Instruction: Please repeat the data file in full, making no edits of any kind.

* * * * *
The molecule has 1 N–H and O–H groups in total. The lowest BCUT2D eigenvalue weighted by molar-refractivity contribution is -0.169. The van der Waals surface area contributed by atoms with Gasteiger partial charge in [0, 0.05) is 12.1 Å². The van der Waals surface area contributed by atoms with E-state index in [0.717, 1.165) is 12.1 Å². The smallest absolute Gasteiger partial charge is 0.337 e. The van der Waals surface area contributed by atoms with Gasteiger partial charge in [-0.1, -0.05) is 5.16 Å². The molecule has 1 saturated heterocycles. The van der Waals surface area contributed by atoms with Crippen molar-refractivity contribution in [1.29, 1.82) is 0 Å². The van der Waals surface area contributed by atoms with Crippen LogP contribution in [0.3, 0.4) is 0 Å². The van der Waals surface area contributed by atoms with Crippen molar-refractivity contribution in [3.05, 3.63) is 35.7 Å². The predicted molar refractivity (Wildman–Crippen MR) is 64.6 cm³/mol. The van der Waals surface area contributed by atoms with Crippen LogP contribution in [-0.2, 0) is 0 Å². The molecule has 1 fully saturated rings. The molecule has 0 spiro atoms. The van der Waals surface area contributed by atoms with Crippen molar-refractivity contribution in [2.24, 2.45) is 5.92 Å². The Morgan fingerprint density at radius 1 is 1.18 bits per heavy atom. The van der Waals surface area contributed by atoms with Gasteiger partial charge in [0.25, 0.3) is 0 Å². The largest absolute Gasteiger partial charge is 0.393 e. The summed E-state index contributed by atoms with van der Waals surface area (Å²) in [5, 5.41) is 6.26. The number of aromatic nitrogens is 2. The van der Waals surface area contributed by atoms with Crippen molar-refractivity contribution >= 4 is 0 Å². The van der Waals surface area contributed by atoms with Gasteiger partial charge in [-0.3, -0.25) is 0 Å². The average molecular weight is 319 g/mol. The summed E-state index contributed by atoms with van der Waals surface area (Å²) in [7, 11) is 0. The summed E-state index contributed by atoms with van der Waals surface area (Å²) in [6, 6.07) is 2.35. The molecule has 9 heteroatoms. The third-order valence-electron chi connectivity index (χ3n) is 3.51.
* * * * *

The molecule has 1 N–H and O–H groups in total. The lowest BCUT2D eigenvalue weighted by molar-refractivity contribution is -0.169. The van der Waals surface area contributed by atoms with Gasteiger partial charge in [0, 0.05) is 12.1 Å². The van der Waals surface area contributed by atoms with E-state index in [0.717, 1.165) is 12.1 Å². The smallest absolute Gasteiger partial charge is 0.337 e. The van der Waals surface area contributed by atoms with Gasteiger partial charge in [-0.1, -0.05) is 5.16 Å². The molecule has 1 saturated heterocycles. The van der Waals surface area contributed by atoms with Crippen molar-refractivity contribution in [1.29, 1.82) is 0 Å². The van der Waals surface area contributed by atoms with Crippen LogP contribution in [0.3, 0.4) is 0 Å². The van der Waals surface area contributed by atoms with Crippen molar-refractivity contribution in [3.05, 3.63) is 35.7 Å². The predicted molar refractivity (Wildman–Crippen MR) is 64.6 cm³/mol. The van der Waals surface area contributed by atoms with Crippen LogP contribution in [-0.2, 0) is 0 Å². The molecule has 1 fully saturated rings. The molecule has 0 spiro atoms. The van der Waals surface area contributed by atoms with Crippen molar-refractivity contribution in [2.24, 2.45) is 5.92 Å². The Morgan fingerprint density at radius 1 is 1.18 bits per heavy atom. The van der Waals surface area contributed by atoms with Gasteiger partial charge in [0.25, 0.3) is 0 Å². The largest absolute Gasteiger partial charge is 0.393 e. The summed E-state index contributed by atoms with van der Waals surface area (Å²) in [5, 5.41) is 6.26. The number of aromatic nitrogens is 2. The van der Waals surface area contributed by atoms with Crippen molar-refractivity contribution >= 4 is 0 Å². The van der Waals surface area contributed by atoms with Gasteiger partial charge in [-0.3, -0.25) is 0 Å². The average molecular weight is 319 g/mol. The summed E-state index contributed by atoms with van der Waals surface area (Å²) in [7, 11) is 0. The summed E-state index contributed by atoms with van der Waals surface area (Å²) in [6, 6.07) is 2.35. The molecule has 9 heteroatoms. The third-order valence-electron chi connectivity index (χ3n) is 3.51.